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The Shoebox

Staff Member
The Shoebox

- July 14, 2005

Her beloved had been gone for several years. At first he wrote a letter every day. She waited excitedly for the mail to arrive each day. Her heartbeat would quicken, and her hands would quiver whenever she opened a new letter from her beloved. After reading each letter she would carefully and lovingly place in an old shoebox, tied shut with a red ribbon from the bouquet of roses he had given her before he left. This continued for one year. Then one day he told her that this would be his last letter. The next time she would hear from him would be in person.

>From time to time she would receive word from others that her beloved was safe and doing well, and that he was excited about his return to her side. She began to read the letters in the shoebox again. Each day she would read the letter she had received a year ago. Several years passed in this fashion. As she read the letters again and again, she noticed things that she had missed before. She began to see his heart, and she became overwhelmed at the depth of his love for her. In fact, it was for her that he had gone away. She memorized her favorite parts of his letters, and she began to carry the shoebox with her wherever she went. She loved her shoebox, because she loved her beloved.

There were some things in his letters that she didn't understand. He knew this would happen, and he told her in his letters that he would explain these things more fully when he returned. He intended for these "gaps" to show her that she was incomplete without him, but she began to speculate about their meaning, and soon she had very firm ideas about what life with him would be like.

Then, at last, one day he returned! The bliss of their reunion was indescribable. They spent hours just sitting, rejoicing in being together. He saw the shoebox and asked her why it was so worn and what was in it. She showed him his letters. He was thrilled to see that she had taken the time to read them and to study them, for that was part of his plan. He wanted to keep her connected to himself in his absence, and his letters were the means for that to happen. He told her to read them aloud to him, and that he would tell her what he had in mind when he wrote it. It was a happy time for them.

As she would read, he would tell her what was happening at the times when he had written them. The letters took on an even greater meaning. In his presence, the letters served to restore to both of them the years they had been apart. But then something happened. When she had dared to speculate on those parts of the letters she didn't understand, she had built in her own imagination a life different than the one her beloved intended. She had lived in this imaginary world as she dreamed of his return. Now that he was with her again, she was faced with admitting that her fantasies were inaccurate. When he would tell her something that didn't agree with her interpretation, she would dig a letter out of the shoebox and read it to him, telling him that he had to do it her way, because he had said so in his letters. They entered a time of turmoil, and their times together became less and less.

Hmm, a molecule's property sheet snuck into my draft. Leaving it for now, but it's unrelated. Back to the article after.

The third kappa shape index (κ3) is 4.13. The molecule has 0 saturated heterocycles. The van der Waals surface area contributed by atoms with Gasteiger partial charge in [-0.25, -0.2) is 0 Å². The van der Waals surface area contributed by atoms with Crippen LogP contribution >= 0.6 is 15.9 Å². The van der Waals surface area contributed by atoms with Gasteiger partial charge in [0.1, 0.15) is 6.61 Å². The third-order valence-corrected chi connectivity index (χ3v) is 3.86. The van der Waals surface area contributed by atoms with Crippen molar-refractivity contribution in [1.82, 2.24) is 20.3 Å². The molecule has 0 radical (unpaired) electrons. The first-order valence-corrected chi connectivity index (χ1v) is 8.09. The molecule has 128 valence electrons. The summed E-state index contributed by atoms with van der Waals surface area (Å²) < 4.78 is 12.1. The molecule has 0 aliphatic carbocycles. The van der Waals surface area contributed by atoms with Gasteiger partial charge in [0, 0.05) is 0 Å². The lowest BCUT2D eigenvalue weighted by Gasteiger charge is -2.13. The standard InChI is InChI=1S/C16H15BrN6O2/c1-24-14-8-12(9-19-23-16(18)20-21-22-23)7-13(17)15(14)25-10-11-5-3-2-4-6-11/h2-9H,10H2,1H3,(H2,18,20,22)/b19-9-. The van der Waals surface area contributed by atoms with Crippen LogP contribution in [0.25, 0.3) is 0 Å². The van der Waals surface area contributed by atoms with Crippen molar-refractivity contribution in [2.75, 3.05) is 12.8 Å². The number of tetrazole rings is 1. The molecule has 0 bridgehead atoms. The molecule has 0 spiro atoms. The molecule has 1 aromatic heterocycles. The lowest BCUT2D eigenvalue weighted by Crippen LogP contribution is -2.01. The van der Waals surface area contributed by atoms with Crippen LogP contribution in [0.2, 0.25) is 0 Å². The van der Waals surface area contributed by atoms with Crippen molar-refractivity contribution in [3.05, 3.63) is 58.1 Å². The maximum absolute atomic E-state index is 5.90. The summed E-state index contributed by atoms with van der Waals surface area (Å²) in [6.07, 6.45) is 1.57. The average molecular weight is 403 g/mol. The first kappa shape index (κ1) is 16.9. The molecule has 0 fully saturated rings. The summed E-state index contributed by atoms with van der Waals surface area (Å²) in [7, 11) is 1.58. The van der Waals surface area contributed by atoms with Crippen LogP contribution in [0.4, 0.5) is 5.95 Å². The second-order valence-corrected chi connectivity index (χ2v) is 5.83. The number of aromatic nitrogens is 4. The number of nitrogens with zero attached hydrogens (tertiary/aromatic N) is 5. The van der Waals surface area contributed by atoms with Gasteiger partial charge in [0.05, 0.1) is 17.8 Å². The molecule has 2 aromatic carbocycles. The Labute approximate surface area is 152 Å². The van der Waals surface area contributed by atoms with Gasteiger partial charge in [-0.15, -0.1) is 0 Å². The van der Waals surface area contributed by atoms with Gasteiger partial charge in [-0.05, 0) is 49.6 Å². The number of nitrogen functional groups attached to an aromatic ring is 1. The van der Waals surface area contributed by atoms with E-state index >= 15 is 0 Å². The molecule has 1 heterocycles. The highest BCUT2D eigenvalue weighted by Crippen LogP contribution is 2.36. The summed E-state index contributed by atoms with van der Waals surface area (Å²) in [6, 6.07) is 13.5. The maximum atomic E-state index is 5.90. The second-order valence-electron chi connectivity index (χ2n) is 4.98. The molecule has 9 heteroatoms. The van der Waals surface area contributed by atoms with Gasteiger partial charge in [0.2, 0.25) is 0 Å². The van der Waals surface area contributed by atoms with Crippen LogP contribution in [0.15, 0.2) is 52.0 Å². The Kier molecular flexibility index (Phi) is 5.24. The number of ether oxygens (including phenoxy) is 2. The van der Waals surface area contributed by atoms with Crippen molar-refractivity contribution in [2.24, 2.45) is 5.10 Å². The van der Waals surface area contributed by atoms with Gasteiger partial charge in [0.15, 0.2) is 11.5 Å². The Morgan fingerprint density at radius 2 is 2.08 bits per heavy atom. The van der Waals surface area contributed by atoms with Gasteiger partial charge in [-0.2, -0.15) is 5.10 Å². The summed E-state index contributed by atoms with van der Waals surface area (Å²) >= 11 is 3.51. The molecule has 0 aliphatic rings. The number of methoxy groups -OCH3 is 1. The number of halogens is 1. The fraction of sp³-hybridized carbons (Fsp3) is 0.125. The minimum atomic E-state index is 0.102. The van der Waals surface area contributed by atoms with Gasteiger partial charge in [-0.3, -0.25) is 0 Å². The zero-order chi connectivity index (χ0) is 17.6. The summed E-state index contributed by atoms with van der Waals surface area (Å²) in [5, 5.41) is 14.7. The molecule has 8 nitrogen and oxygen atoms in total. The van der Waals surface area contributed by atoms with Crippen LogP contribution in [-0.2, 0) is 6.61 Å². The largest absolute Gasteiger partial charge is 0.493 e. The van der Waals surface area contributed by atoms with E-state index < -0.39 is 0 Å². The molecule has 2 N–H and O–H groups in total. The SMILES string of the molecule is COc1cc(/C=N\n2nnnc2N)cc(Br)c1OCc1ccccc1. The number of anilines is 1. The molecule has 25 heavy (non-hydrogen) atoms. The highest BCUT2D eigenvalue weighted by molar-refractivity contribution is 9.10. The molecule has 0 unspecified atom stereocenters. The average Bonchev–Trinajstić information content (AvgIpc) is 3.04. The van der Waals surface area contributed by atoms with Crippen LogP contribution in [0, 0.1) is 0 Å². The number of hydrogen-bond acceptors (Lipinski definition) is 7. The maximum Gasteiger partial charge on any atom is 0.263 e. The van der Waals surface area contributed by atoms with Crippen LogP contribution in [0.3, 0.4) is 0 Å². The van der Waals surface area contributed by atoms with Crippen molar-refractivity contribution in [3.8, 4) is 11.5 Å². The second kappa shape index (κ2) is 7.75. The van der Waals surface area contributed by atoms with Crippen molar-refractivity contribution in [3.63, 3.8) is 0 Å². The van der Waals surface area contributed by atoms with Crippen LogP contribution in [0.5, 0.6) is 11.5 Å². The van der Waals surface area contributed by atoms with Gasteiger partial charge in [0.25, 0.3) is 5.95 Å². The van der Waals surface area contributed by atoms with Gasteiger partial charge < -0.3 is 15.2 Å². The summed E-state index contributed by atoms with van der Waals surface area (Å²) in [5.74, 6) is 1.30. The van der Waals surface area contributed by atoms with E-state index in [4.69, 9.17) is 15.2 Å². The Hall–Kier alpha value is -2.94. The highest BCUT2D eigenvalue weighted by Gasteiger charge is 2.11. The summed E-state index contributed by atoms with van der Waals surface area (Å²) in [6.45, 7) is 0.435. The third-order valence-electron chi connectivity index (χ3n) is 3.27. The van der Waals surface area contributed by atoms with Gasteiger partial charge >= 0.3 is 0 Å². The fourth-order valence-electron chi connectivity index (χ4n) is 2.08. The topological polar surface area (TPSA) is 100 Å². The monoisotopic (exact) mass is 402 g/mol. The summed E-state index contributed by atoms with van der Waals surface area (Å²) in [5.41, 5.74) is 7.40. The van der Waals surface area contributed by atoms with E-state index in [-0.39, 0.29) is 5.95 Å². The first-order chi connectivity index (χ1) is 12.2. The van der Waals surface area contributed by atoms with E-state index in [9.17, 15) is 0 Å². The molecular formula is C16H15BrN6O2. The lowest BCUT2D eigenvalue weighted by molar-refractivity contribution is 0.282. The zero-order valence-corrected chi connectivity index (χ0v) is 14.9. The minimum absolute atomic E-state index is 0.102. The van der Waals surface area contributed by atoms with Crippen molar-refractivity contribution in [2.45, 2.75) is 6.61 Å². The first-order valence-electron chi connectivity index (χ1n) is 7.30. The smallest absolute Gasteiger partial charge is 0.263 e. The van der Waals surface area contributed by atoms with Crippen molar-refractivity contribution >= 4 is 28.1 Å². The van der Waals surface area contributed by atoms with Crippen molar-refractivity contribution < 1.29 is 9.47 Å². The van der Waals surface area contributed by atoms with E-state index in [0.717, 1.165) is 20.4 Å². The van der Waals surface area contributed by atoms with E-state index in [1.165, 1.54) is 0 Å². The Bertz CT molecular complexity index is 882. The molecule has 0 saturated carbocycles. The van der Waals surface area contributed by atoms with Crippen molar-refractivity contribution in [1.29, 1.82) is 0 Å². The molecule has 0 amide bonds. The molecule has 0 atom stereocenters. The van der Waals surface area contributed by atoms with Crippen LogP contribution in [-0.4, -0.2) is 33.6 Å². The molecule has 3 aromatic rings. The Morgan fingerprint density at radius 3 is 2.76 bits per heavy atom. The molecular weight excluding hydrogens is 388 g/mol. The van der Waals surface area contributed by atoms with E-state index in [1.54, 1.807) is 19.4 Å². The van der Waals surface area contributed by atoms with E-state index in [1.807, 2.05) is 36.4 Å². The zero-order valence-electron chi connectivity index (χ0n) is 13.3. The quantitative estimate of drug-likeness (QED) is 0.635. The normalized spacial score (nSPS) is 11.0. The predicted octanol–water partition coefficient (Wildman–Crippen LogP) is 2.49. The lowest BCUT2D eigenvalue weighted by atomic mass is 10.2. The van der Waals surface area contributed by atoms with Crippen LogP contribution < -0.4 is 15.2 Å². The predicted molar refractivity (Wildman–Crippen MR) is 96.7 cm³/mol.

He still sought her, but she would lock herself away with her shoebox, reading the letters again and again, trying to reinforce her fantasies. Then one day she approached the shoebox, intending to dig out one specific letter that she had been arguing about with her beloved. Instead of seeing a shoebox of letters, she saw only the shoebox. This was not a shoebox of words. It was a shoebox of love. Instead of seeing the letters one at a time, as she had received them, she saw them as one message of, "I love you!" from her beloved. Every word in every letter had to be understood within that context, the context of "I love you!"

With a quickened heartbeat and quivering hands, she slowly untied the red ribbon, removed the lid, and began to read- not letters- but love. After many hours, she ran from the room in search of her beloved. She fell into his arms weeping, telling him how sorry she was for putting her ideas and interpretations ahead of him. His hand gently brushed her hair from her face, and his lips kissed away her tears. Taking her hand in his, he led her to a bench beside a quiet stream. He took the shoebox and beginning with his first letter, they read them while he told her of the life he had always intended for them to have together. As she surrendered her ideas and fantasies to his reality, she saw that what he had in mind was beyond anything she could have dreamed or imagined. Now the shoebox meant more to her than ever before, because she saw that it was a shoebox of love, instead of a shoebox of letters.

Contributed by Wayne Harmon. Wayne his wife, Susan, have been married 31 years and have five adult children. Wayne moderates the Christian Thinkers group on InJesus.com.